• "The protagonist of this fictional memoir never expected to outlive his wife, and the loss of her overwhelming vitality has led to a shrinking of his world. And yet there are ambiguities in his memory. (...) For all the angry rejection of any facile humanism, however, there is never any doubt that the protagonist opposes all forms of tyranny." - Adam Feinstein, The Guardian

  • "Yet this haunting meditation on love, time and mortality (in Peter Bush's translation) moves beyond memoir. A dream-like last trip to the Atlas mountains blurs the edges of life and death." - Boyd Tonkin, The Independent

  • "Goytisolo ist ein empfindsamer, ein genauer Erzähler mit ausgesprochener Abneigung gegen gestanzte Phrasen. Umso bedauerlicher, dass er sich hier so unbekümmert den abgedroschenen Phrasen des Atheismus hingibt, eines Atheismus, der sein provokantes Potenzial längst verloren und auch sonst viel Erhellendes nicht mehr zu sagen hat." - Kersten Knipp, Neue Zürcher Zeitung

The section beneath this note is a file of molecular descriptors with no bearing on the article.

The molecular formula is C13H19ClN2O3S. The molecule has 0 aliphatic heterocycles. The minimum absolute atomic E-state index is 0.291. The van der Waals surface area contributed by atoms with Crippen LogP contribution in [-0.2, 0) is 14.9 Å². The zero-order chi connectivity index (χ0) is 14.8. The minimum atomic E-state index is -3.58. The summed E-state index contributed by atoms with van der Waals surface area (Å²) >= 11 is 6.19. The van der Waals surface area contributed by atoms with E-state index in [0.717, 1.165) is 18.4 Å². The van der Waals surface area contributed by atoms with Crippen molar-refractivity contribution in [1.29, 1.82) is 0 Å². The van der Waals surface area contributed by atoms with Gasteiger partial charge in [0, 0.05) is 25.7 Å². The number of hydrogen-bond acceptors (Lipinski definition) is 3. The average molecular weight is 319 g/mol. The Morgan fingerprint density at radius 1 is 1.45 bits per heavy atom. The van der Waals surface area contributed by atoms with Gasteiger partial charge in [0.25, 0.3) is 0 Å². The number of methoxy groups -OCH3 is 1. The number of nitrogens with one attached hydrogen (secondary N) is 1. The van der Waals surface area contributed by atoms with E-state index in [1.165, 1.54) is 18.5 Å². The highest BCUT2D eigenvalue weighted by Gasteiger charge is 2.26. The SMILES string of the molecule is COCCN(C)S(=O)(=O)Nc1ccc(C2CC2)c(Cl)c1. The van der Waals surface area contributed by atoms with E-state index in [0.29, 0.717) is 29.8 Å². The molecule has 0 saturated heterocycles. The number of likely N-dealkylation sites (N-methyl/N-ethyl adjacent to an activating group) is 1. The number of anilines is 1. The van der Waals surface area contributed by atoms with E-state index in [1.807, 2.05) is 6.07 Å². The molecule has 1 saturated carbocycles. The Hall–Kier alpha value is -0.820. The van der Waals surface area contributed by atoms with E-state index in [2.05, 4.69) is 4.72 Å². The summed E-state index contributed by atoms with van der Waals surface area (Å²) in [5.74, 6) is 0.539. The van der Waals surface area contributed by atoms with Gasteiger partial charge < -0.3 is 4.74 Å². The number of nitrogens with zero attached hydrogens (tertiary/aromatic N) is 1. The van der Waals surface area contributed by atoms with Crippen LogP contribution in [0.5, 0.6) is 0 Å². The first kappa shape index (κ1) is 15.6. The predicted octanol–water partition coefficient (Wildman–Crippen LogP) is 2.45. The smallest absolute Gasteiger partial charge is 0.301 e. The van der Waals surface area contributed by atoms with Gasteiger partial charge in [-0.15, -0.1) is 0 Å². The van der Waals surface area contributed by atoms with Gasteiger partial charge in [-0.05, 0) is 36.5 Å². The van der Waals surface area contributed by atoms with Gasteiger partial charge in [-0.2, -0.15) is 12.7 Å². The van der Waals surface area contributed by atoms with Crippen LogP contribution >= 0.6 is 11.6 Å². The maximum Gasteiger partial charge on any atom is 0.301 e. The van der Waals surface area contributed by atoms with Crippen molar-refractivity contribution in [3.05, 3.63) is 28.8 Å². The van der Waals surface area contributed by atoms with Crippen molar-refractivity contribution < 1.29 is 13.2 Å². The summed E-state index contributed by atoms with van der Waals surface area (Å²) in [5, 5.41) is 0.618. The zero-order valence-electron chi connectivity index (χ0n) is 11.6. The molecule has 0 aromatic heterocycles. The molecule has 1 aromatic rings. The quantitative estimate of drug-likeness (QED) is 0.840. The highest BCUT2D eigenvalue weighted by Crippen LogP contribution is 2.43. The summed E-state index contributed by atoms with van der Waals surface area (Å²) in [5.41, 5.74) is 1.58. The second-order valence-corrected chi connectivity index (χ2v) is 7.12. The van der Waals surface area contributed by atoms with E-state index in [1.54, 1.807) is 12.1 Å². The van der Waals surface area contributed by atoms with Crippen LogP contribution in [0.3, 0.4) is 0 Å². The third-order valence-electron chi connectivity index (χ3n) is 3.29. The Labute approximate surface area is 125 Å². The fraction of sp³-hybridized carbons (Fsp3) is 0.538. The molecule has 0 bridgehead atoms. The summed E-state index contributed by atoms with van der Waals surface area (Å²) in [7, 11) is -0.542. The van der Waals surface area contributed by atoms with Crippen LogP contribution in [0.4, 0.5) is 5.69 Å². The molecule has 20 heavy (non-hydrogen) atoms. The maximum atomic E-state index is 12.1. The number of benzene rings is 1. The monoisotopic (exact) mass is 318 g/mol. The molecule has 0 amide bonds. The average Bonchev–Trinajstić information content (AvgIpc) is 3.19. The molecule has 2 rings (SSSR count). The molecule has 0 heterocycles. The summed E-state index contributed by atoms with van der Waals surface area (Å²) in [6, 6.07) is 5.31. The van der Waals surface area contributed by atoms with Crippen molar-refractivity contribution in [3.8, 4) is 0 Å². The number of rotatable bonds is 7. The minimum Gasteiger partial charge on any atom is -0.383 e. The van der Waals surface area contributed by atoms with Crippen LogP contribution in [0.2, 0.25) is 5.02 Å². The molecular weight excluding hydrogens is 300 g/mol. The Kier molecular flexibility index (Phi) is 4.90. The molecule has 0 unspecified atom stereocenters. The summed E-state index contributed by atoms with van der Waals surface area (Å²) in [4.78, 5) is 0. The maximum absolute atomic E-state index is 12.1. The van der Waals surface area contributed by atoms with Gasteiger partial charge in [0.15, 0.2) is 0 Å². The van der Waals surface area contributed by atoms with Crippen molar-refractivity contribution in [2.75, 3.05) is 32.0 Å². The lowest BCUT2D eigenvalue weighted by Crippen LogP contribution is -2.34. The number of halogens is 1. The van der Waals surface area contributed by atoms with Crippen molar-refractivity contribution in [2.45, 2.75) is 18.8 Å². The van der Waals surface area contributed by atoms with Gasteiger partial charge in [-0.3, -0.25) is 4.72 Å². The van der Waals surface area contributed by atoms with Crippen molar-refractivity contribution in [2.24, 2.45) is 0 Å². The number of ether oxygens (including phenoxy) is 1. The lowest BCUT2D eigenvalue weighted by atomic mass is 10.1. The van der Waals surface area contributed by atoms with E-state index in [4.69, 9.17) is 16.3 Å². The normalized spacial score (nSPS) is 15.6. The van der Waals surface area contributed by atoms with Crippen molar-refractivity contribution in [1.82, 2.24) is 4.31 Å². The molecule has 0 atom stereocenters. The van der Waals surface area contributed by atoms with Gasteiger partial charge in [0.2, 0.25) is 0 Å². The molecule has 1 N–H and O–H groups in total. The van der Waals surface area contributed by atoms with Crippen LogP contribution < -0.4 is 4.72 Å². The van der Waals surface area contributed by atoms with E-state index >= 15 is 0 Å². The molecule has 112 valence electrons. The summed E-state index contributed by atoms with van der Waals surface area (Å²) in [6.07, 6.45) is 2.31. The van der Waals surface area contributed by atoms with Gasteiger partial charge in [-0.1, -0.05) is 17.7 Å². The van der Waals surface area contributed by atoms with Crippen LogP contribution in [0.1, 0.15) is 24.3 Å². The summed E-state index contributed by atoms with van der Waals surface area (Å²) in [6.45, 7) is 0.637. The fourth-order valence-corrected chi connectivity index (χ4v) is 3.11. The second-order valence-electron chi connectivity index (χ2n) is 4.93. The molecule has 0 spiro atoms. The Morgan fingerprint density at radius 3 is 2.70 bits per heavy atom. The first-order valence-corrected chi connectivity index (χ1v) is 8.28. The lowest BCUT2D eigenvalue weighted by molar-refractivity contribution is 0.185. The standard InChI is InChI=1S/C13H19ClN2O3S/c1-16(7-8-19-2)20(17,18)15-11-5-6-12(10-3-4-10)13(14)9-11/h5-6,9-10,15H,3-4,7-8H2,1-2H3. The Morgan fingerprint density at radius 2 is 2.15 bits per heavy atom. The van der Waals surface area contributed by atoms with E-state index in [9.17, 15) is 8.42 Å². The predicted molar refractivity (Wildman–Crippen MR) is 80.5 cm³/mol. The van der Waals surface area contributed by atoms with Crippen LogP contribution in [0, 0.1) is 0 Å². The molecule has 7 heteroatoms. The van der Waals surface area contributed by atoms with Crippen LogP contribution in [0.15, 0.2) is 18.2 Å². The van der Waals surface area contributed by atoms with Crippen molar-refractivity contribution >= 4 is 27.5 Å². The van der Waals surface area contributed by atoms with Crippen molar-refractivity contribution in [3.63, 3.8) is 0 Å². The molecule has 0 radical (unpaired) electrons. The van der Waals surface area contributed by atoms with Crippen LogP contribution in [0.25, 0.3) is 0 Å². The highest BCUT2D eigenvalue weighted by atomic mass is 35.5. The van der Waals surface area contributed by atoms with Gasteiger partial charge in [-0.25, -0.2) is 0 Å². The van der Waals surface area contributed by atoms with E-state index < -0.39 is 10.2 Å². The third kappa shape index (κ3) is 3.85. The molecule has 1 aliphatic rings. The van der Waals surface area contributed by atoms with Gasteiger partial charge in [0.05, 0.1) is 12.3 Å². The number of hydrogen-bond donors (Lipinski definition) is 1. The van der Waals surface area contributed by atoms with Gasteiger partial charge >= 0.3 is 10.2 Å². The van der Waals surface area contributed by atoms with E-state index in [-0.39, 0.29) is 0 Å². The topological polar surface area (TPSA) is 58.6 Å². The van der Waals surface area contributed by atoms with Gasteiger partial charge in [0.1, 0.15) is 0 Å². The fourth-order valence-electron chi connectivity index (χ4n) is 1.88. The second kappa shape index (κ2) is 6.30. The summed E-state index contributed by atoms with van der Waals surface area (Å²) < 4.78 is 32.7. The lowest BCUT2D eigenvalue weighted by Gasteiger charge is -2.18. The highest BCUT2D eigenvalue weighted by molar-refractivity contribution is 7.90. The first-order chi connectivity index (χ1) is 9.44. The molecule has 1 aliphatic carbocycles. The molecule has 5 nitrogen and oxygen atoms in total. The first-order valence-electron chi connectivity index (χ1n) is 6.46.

• "(H)is book is neither an easy nor a comforting read. The reader must work out for himself the message, girding his loins to tackle what will be, Goytisolo says, his last book." - Raymond Carr, The Spectator

  • "Though somewhat hermetic, Telón de boca is nevertheless a thought-provoking study of loss and of a disillusionment which defies words." - Ryan Prout, Times Literary Supplement

  • "It is in these measured digressions that Goytisolo is at his most powerful. (...) Goytisolo is no stranger to the tirade; but it is when he is at his most wrathful, most Lear-like, that The Blind Rider loses its way." - Toby Lichtig, Times Literary Supplement

Please note that these ratings solely represent the complete review's biased interpretation and subjective opinion of the actual reviews and do not claim to accurately reflect or represent the views of the reviewers. Similarly the illustrative quotes chosen here are merely those the complete review subjectively believes represent the tenor and judgment of the review as a whole. We acknowledge (and remind and warn you) that they may, in fact, be entirely unrepresentative of the actual reviews by any other measure.

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The complete review's Review: